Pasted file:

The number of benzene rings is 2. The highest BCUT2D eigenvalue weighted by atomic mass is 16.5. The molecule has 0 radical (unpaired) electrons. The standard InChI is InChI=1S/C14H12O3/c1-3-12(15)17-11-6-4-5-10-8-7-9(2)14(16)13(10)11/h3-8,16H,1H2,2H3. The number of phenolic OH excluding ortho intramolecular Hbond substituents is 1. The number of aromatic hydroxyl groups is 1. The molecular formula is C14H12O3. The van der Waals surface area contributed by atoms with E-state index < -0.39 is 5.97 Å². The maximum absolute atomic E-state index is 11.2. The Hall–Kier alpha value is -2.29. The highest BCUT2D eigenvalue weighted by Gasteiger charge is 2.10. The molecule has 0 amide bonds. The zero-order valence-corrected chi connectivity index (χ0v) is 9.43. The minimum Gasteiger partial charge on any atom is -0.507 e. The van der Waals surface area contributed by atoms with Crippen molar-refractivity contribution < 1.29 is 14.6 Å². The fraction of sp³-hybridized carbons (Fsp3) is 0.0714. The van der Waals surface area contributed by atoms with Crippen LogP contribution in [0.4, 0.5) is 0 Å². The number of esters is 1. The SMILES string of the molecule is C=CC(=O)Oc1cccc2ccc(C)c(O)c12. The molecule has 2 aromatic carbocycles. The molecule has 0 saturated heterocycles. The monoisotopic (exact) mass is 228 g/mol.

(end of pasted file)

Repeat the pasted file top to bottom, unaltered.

The number of benzene rings is 2. The highest BCUT2D eigenvalue weighted by atomic mass is 16.5. The molecule has 0 radical (unpaired) electrons. The standard InChI is InChI=1S/C14H12O3/c1-3-12(15)17-11-6-4-5-10-8-7-9(2)14(16)13(10)11/h3-8,16H,1H2,2H3. The number of phenolic OH excluding ortho intramolecular Hbond substituents is 1. The number of aromatic hydroxyl groups is 1. The molecular formula is C14H12O3. The van der Waals surface area contributed by atoms with E-state index < -0.39 is 5.97 Å². The maximum absolute atomic E-state index is 11.2. The Hall–Kier alpha value is -2.29. The highest BCUT2D eigenvalue weighted by Gasteiger charge is 2.10. The molecule has 0 amide bonds. The zero-order valence-corrected chi connectivity index (χ0v) is 9.43. The minimum Gasteiger partial charge on any atom is -0.507 e. The van der Waals surface area contributed by atoms with Crippen molar-refractivity contribution < 1.29 is 14.6 Å². The fraction of sp³-hybridized carbons (Fsp3) is 0.0714. The van der Waals surface area contributed by atoms with Crippen LogP contribution in [0.4, 0.5) is 0 Å². The number of esters is 1. The SMILES string of the molecule is C=CC(=O)Oc1cccc2ccc(C)c(O)c12. The molecule has 2 aromatic carbocycles. The molecule has 0 saturated heterocycles. The monoisotopic (exact) mass is 228 g/mol.